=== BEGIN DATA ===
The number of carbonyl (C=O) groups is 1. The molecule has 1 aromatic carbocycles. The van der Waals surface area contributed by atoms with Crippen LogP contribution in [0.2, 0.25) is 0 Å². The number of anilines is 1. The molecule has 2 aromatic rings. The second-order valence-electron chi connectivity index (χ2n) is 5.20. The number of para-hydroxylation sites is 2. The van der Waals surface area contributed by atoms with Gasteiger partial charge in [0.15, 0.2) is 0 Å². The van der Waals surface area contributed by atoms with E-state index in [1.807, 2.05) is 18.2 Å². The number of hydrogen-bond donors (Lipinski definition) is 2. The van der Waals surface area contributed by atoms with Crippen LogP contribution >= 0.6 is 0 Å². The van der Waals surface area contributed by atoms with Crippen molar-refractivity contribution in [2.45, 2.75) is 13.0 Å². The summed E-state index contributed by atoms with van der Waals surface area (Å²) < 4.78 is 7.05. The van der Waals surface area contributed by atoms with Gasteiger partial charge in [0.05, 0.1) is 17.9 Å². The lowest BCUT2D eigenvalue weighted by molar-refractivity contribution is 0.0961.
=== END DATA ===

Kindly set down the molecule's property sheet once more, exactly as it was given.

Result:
The number of carbonyl (C=O) groups is 1. The molecule has 1 aromatic carbocycles. The van der Waals surface area contributed by atoms with Crippen LogP contribution in [0.2, 0.25) is 0 Å². The number of anilines is 1. The molecule has 2 aromatic rings. The second-order valence-electron chi connectivity index (χ2n) is 5.20. The number of para-hydroxylation sites is 2. The van der Waals surface area contributed by atoms with Gasteiger partial charge in [0.15, 0.2) is 0 Å². The van der Waals surface area contributed by atoms with E-state index in [1.807, 2.05) is 18.2 Å². The number of hydrogen-bond donors (Lipinski definition) is 2. The van der Waals surface area contributed by atoms with Crippen LogP contribution >= 0.6 is 0 Å². The van der Waals surface area contributed by atoms with Crippen molar-refractivity contribution in [2.45, 2.75) is 13.0 Å². The summed E-state index contributed by atoms with van der Waals surface area (Å²) < 4.78 is 7.05. The van der Waals surface area contributed by atoms with Gasteiger partial charge in [0.05, 0.1) is 17.9 Å². The lowest BCUT2D eigenvalue weighted by molar-refractivity contribution is 0.0961.